This week, we are launching IOGP’s Global Energy Brief on Central & South America. Using BP’s Statistical Review, we looked at the region’s demand and supply situation. Then, we calculated what we call the IOGP Production Indicator©, which balances the region’s production with its indigenous demand. A Production Indicator score of 100% or more means a region is self-sufficient; 99% or less requires imports to meet demand.
The idea to do the report came from discussions with some IOGP colleagues about security of oil and gas supply. Most parts of the world use oil and gas to meet their energy demand; oil and gas usually figure among the top three energy sources. So naturally, it makes sense to meet demand using local resources when possible and practical. Doing so provides local jobs and tax revenues and you save long transport routes and the related cost and emissions. The same sort of benefits – but on a much larger scale – as when you choose to buy apples from your local farmers’ market rather than those shipped from halfway around the world.
We also discussed those situations where it would be cheaper to import foreign oil or gas. After all, global trade is a good thing, as students of 18th century ‘comparative advantage’ advocate David Ricardo will attest. For example, the use of LNG as a way to ship gas long distances at comparatively little cost has already improved the global supply situation and will do so even more in the future.
With all of this in mind, and using the BP Statistical Review, we looked at the seven global regions where IOGP members are active and calculated the Production Indicators for Africa, Asia Pacific, Europe, the Middle East, North America, the CIS region and Central & South America. Our regional partners supported us by applying local interpretations of the data. The first report to be published covers Central & South America. I am very grateful for the help of ARPEL, the regional organization that represents 90% of upstream and downstream activities in the region.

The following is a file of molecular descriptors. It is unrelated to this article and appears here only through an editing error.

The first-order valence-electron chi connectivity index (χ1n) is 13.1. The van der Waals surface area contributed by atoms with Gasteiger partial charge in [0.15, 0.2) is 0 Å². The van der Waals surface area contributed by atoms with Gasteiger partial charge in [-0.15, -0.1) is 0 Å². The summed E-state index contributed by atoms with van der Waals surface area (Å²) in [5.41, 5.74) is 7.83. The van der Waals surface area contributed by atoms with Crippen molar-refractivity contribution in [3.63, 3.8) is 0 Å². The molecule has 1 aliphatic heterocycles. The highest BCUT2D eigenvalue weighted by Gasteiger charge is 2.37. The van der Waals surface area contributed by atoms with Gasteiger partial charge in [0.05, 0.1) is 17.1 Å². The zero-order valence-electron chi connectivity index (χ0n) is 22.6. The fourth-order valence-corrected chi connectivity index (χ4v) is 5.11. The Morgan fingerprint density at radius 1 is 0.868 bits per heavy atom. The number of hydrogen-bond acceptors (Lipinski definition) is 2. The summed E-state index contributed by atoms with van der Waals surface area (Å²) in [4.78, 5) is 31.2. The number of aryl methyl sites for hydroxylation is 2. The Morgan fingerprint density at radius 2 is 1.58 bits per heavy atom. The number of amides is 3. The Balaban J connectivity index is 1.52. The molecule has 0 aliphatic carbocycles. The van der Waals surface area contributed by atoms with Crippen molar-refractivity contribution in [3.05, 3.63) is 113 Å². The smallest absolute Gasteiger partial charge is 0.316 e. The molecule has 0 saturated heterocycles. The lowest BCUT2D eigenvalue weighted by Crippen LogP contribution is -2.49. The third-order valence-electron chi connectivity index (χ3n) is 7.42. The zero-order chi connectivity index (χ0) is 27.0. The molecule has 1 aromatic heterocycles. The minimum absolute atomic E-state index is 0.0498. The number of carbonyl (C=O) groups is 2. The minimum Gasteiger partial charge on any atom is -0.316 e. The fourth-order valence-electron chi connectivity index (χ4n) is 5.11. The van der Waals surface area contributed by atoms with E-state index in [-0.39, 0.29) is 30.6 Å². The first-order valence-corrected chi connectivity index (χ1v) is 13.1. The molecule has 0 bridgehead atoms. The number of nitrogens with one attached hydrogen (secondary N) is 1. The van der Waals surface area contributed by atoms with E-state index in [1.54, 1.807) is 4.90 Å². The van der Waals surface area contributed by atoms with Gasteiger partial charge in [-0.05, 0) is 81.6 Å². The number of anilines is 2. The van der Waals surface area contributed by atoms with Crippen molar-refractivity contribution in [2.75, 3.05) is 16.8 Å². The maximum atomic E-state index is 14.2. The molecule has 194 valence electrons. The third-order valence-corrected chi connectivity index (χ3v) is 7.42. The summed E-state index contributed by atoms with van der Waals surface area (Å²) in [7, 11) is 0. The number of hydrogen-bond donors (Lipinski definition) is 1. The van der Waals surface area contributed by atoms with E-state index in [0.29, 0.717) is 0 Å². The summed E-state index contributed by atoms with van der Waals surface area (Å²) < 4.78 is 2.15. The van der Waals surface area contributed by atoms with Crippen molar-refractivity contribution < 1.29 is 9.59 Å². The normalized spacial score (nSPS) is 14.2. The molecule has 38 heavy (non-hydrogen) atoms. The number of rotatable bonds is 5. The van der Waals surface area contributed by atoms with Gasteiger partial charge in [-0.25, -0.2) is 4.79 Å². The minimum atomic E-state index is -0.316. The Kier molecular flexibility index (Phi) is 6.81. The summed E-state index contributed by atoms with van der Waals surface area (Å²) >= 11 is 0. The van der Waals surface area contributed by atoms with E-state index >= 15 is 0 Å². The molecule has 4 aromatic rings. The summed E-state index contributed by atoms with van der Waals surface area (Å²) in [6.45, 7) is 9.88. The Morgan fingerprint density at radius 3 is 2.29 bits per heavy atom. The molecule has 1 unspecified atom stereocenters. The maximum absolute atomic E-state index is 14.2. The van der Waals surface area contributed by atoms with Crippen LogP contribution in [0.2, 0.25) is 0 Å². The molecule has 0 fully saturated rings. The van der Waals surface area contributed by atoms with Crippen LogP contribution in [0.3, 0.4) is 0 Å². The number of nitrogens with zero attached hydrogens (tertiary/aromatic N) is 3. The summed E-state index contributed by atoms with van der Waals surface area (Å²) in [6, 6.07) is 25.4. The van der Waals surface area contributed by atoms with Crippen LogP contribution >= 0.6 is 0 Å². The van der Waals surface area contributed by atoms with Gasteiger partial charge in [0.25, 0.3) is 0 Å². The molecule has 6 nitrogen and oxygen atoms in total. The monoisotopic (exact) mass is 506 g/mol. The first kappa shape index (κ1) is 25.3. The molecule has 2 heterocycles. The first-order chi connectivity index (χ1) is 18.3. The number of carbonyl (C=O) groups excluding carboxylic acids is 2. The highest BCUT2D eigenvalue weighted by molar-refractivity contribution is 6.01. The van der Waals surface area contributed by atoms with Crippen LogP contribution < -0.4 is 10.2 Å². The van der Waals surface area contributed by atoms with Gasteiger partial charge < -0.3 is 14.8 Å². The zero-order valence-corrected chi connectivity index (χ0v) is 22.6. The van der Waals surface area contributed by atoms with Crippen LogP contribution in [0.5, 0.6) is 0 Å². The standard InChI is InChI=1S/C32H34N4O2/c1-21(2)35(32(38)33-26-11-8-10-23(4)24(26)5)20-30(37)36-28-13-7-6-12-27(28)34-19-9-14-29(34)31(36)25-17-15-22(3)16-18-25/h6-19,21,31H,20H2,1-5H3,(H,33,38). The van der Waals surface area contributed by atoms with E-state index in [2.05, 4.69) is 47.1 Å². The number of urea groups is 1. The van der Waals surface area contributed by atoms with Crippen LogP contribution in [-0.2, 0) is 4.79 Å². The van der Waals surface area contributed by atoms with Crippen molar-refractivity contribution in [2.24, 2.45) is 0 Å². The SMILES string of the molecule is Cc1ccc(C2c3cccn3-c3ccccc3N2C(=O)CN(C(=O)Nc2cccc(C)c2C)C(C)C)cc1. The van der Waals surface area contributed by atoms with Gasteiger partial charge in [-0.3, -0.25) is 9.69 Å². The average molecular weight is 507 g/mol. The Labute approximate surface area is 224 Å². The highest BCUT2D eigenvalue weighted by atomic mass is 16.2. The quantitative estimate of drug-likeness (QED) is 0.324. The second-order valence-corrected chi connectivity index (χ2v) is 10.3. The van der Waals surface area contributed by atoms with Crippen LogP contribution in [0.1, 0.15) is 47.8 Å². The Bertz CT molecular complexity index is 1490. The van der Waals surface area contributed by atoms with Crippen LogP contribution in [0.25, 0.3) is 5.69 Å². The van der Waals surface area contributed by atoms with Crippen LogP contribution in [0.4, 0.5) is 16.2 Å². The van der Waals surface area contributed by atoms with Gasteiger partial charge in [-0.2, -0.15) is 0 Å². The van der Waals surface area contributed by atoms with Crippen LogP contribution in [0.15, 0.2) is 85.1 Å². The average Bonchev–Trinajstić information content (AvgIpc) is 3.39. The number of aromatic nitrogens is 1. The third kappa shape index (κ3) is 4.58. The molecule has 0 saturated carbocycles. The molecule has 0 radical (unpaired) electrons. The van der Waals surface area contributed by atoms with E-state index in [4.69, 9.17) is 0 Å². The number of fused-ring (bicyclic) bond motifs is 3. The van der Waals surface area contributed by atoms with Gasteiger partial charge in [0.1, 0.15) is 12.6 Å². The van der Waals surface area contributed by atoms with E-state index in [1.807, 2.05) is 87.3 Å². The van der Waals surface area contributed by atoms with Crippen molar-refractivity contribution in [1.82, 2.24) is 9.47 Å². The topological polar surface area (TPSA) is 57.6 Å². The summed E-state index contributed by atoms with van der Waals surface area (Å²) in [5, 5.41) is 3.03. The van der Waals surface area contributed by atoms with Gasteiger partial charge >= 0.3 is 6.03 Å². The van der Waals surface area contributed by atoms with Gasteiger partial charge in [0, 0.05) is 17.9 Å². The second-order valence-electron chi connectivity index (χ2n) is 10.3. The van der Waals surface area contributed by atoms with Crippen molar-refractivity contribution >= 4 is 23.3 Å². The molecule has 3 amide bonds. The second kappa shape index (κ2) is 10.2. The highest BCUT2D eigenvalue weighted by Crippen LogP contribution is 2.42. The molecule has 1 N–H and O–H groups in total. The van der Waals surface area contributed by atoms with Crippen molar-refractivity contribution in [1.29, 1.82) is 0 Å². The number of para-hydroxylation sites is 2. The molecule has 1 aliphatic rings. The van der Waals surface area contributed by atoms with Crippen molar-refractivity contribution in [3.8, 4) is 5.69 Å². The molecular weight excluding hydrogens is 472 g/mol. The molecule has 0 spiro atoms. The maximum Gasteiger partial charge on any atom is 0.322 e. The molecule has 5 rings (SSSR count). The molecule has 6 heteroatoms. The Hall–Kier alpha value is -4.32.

Our main findings:
- After decades of growing oil production and self-sufficiency, the region is on the verge of becoming a net importer. The Production Indicator for Central & South American oil is 107%, down from 130% in 2006 and 235% in 1970.
- Oil demand has multiplied by four in the past 40 years; production has also increased, but not that to that extent. For the first time, Brazil is the region’s #1 producer, surpassing Venezuela, which holds the world’s largest oil reserves
- The number of significant gas producing countries in the region has increased significantly since 2000. Whereas at that time only Argentina and Venezuela were important producers, Bolivia, Brazil, Columbia, Peru and Trinidad & Tobago are now all significant contributors to the region’s gas wealth. With a gas demand increased by 80% since 2000, the region’s Production Indicator for gas is down from 115% in 2009 to today 103%, showing the need for further investment.
Putting this material together was an eye-opener for all of us at IOGP. I hope you find the analyses useful as well. The Global Energy Brief on Central & South America is available from our bookstore. Please send comments and proposals to me under email@example.com
About Olaf Martins
Olaf is IOGP’s global engagement manager. He has over 25 years’ experience in the industry. Before joining IOGP Olaf was with ExxonMobil, where he held a number of senior public affairs roles, including most recently his position as ExxonMobil Central Europe Holding’s manager of government relations and media. Olaf’s educational background is in economics.